The American Indian and Alaska Native Early Childhood Needs Assessment Project (AI/AN EC Needs Assessment) seeks to lay the foundation for understanding the need for early childhood services in American Indian and Alaska Native communities.  The project outlines a series of designs for future studies that will inform a national assessment of the unmet need for early childhood care, education, and home visiting services (prenatal to age 5) in tribal communities...

In 1997, the Head Start Family and Child Experiences Survey (FACES) was launched to provide descriptive, nationally representative information on the characteristics, experiences, and development of Head Start children and families, and the characteristics of the Head Start programs and staff who serve them. FACES has historically not included Region XI, whose programs are designed to serve predominantly American Indian and Alaska Native (AIAN) children and families.

Project Overview

Through this project, awarded to Mathematica Policy Research, ACF seeks to learn more about how states and communities coordinate early care and education, family economic security, and/or other health and human services to most efficiently and effectively serve the needs...

The goal of the Assessing the Implementation and Cost of High Quality Early Care and Education (ECE-ICHQ) project is to:

  • Produce technically sound, systematic measures of the implementation and costs of education and care in center-based settings that serve children birth to age 5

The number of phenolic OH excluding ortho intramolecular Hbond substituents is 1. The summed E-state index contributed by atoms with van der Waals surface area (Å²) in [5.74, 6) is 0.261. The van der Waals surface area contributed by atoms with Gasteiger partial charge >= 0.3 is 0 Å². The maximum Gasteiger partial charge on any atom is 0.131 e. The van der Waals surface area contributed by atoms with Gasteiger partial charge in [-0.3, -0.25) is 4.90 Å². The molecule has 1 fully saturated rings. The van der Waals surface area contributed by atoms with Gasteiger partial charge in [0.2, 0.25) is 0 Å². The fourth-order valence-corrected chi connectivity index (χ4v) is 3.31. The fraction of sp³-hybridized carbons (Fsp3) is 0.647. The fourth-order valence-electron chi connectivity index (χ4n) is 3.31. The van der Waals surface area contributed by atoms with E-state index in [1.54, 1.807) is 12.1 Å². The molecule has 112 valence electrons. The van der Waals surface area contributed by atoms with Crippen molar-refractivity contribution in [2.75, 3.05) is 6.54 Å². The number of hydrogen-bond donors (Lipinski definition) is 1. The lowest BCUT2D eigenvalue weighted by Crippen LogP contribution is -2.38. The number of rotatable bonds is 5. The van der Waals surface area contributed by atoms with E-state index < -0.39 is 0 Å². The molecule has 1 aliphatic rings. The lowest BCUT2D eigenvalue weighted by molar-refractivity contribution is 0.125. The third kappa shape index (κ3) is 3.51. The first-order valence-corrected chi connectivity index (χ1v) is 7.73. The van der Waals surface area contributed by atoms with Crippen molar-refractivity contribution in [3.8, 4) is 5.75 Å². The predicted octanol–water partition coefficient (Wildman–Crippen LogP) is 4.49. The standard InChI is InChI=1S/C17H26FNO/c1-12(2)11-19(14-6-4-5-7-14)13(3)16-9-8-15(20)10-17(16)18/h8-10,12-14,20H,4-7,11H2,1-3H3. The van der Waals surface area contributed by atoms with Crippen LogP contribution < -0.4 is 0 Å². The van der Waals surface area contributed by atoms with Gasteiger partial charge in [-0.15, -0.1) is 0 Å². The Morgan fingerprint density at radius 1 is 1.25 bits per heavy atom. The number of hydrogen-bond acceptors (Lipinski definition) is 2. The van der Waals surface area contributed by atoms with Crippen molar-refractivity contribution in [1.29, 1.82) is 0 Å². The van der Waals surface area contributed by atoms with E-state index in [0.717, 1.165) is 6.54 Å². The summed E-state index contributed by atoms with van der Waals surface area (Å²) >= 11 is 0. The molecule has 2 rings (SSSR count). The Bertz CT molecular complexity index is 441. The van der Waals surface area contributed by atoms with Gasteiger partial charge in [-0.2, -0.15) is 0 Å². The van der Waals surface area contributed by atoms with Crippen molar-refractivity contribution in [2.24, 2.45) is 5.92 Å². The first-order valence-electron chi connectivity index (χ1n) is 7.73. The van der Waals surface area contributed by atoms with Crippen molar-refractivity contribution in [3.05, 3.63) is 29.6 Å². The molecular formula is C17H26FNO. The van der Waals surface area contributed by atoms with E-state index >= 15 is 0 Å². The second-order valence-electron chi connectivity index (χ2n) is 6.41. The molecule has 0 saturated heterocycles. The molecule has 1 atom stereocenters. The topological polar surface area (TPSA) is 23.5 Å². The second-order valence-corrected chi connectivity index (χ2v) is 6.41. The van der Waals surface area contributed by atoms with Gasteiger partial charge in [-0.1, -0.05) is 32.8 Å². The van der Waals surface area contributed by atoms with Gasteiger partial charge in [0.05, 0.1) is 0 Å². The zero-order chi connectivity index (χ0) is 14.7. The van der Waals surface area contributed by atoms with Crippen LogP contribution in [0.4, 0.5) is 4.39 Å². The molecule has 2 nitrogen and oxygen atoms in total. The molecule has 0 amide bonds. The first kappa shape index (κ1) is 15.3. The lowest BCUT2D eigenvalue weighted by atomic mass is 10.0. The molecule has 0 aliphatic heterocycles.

• Produce implementation and cost measures that can be used with existing measures of quality to examine the variation in ECE center capacities and resources that can make a difference in the experiences of children...

The Behavioral Interventions to Advance Self-Sufficiency (BIAS) project demonstrated that applying insights from behavioral science to challenges facing human services programs can improve program operations and outcomes at relatively low cost. The Behavioral Interventions to Advance Self-Sufficiency-Next Generation (BIAS-NG) project continues ACF’s exploration...

Many human services programs are designed such that individuals must make a series of decisions and take a number of active steps in order to realize a benefit. From deciding which programs to apply for, to completing forms, attending meetings, showing proof of eligibility, and arranging travel and child care, program designers often assume that individuals make decisions about how to proceed based on careful consideration of their options and best interests.

The National Research Center on Hispanic Children and Families leads and supports investigation of the needs of Hispanic populations served by ACF and of promising approaches to promote social and economic well-being among low-income Hispanic families. The Center’s research focuses on early care and education; poverty reduction and economic self-sufficiency; and fatherhood, family structure, and family dynamics. In addition to generating new research to inform ACF programs and policies to better serve Hispanic children and families, the Center aims to build research capacity by providing tools, resources, and support for the research community and emerging scholars.